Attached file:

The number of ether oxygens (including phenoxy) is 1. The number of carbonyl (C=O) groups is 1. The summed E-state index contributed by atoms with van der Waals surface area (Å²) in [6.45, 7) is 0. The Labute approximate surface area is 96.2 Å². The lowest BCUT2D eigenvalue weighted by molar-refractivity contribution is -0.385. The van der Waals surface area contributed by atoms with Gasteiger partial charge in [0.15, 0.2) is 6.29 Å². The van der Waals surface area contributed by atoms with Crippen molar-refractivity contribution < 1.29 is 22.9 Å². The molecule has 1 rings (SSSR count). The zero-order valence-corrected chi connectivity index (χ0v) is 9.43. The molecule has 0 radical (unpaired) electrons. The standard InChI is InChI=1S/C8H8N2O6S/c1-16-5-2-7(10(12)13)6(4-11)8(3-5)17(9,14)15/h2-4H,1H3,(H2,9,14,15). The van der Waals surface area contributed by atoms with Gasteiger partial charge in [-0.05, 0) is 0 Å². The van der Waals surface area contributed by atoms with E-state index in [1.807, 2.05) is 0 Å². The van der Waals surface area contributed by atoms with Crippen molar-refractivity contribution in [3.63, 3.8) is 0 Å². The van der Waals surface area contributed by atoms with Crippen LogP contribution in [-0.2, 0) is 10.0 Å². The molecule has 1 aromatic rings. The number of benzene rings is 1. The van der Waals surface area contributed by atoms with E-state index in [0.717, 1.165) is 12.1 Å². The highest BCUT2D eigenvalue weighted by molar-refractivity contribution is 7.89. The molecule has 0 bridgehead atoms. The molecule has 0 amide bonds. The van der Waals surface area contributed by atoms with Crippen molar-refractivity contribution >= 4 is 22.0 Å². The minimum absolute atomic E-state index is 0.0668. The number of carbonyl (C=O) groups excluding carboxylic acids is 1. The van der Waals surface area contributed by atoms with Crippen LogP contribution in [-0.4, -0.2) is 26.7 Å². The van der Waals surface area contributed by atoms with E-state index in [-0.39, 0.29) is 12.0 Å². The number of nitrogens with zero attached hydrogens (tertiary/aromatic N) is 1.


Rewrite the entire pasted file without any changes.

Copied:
The number of ether oxygens (including phenoxy) is 1. The number of carbonyl (C=O) groups is 1. The summed E-state index contributed by atoms with van der Waals surface area (Å²) in [6.45, 7) is 0. The Labute approximate surface area is 96.2 Å². The lowest BCUT2D eigenvalue weighted by molar-refractivity contribution is -0.385. The van der Waals surface area contributed by atoms with Gasteiger partial charge in [0.15, 0.2) is 6.29 Å². The van der Waals surface area contributed by atoms with Crippen molar-refractivity contribution < 1.29 is 22.9 Å². The molecule has 1 rings (SSSR count). The zero-order valence-corrected chi connectivity index (χ0v) is 9.43. The molecule has 0 radical (unpaired) electrons. The standard InChI is InChI=1S/C8H8N2O6S/c1-16-5-2-7(10(12)13)6(4-11)8(3-5)17(9,14)15/h2-4H,1H3,(H2,9,14,15). The van der Waals surface area contributed by atoms with Gasteiger partial charge in [-0.05, 0) is 0 Å². The van der Waals surface area contributed by atoms with E-state index in [1.807, 2.05) is 0 Å². The van der Waals surface area contributed by atoms with Crippen molar-refractivity contribution in [3.63, 3.8) is 0 Å². The van der Waals surface area contributed by atoms with Crippen LogP contribution in [-0.2, 0) is 10.0 Å². The molecule has 1 aromatic rings. The number of benzene rings is 1. The van der Waals surface area contributed by atoms with E-state index in [0.717, 1.165) is 12.1 Å². The highest BCUT2D eigenvalue weighted by molar-refractivity contribution is 7.89. The molecule has 0 bridgehead atoms. The molecule has 0 amide bonds. The van der Waals surface area contributed by atoms with Crippen molar-refractivity contribution >= 4 is 22.0 Å². The minimum absolute atomic E-state index is 0.0668. The number of carbonyl (C=O) groups excluding carboxylic acids is 1. The van der Waals surface area contributed by atoms with Crippen LogP contribution in [-0.4, -0.2) is 26.7 Å². The van der Waals surface area contributed by atoms with E-state index in [-0.39, 0.29) is 12.0 Å². The number of nitrogens with zero attached hydrogens (tertiary/aromatic N) is 1.